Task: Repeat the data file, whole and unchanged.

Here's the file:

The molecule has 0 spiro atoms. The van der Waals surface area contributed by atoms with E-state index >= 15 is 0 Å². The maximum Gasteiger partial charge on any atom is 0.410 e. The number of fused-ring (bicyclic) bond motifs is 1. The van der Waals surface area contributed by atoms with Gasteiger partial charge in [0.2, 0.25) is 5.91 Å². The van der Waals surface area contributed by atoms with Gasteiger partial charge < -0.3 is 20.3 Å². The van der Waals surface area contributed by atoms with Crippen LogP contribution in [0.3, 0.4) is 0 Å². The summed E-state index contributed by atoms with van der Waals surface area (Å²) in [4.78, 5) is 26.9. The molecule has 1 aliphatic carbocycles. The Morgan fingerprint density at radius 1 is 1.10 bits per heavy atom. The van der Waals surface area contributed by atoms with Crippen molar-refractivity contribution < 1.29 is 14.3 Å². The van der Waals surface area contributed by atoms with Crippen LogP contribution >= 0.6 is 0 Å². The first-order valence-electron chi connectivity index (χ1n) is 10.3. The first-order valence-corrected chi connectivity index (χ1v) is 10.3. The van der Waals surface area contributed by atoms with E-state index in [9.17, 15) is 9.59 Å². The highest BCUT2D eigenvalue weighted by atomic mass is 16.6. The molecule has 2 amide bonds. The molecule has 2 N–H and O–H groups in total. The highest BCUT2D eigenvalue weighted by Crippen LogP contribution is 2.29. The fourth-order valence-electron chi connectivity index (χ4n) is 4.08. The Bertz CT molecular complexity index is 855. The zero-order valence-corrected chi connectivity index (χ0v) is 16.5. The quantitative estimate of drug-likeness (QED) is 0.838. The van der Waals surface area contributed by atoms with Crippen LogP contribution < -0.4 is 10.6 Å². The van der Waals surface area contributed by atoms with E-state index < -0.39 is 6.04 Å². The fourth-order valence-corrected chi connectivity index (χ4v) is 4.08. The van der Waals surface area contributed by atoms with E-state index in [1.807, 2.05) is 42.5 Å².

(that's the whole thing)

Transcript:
The molecule has 0 spiro atoms. The van der Waals surface area contributed by atoms with E-state index >= 15 is 0 Å². The maximum Gasteiger partial charge on any atom is 0.410 e. The number of fused-ring (bicyclic) bond motifs is 1. The van der Waals surface area contributed by atoms with Gasteiger partial charge in [0.2, 0.25) is 5.91 Å². The van der Waals surface area contributed by atoms with Gasteiger partial charge < -0.3 is 20.3 Å². The van der Waals surface area contributed by atoms with Crippen LogP contribution in [0.3, 0.4) is 0 Å². The summed E-state index contributed by atoms with van der Waals surface area (Å²) in [4.78, 5) is 26.9. The molecule has 1 aliphatic carbocycles. The Morgan fingerprint density at radius 1 is 1.10 bits per heavy atom. The van der Waals surface area contributed by atoms with Crippen molar-refractivity contribution < 1.29 is 14.3 Å². The van der Waals surface area contributed by atoms with Crippen LogP contribution >= 0.6 is 0 Å². The first-order valence-electron chi connectivity index (χ1n) is 10.3. The first-order valence-corrected chi connectivity index (χ1v) is 10.3. The van der Waals surface area contributed by atoms with E-state index in [9.17, 15) is 9.59 Å². The highest BCUT2D eigenvalue weighted by atomic mass is 16.6. The molecule has 2 amide bonds. The molecule has 2 N–H and O–H groups in total. The highest BCUT2D eigenvalue weighted by Crippen LogP contribution is 2.29. The fourth-order valence-electron chi connectivity index (χ4n) is 4.08. The Bertz CT molecular complexity index is 855. The zero-order valence-corrected chi connectivity index (χ0v) is 16.5. The quantitative estimate of drug-likeness (QED) is 0.838. The van der Waals surface area contributed by atoms with Crippen LogP contribution < -0.4 is 10.6 Å². The van der Waals surface area contributed by atoms with E-state index < -0.39 is 6.04 Å². The fourth-order valence-corrected chi connectivity index (χ4v) is 4.08. The van der Waals surface area contributed by atoms with E-state index in [1.807, 2.05) is 42.5 Å².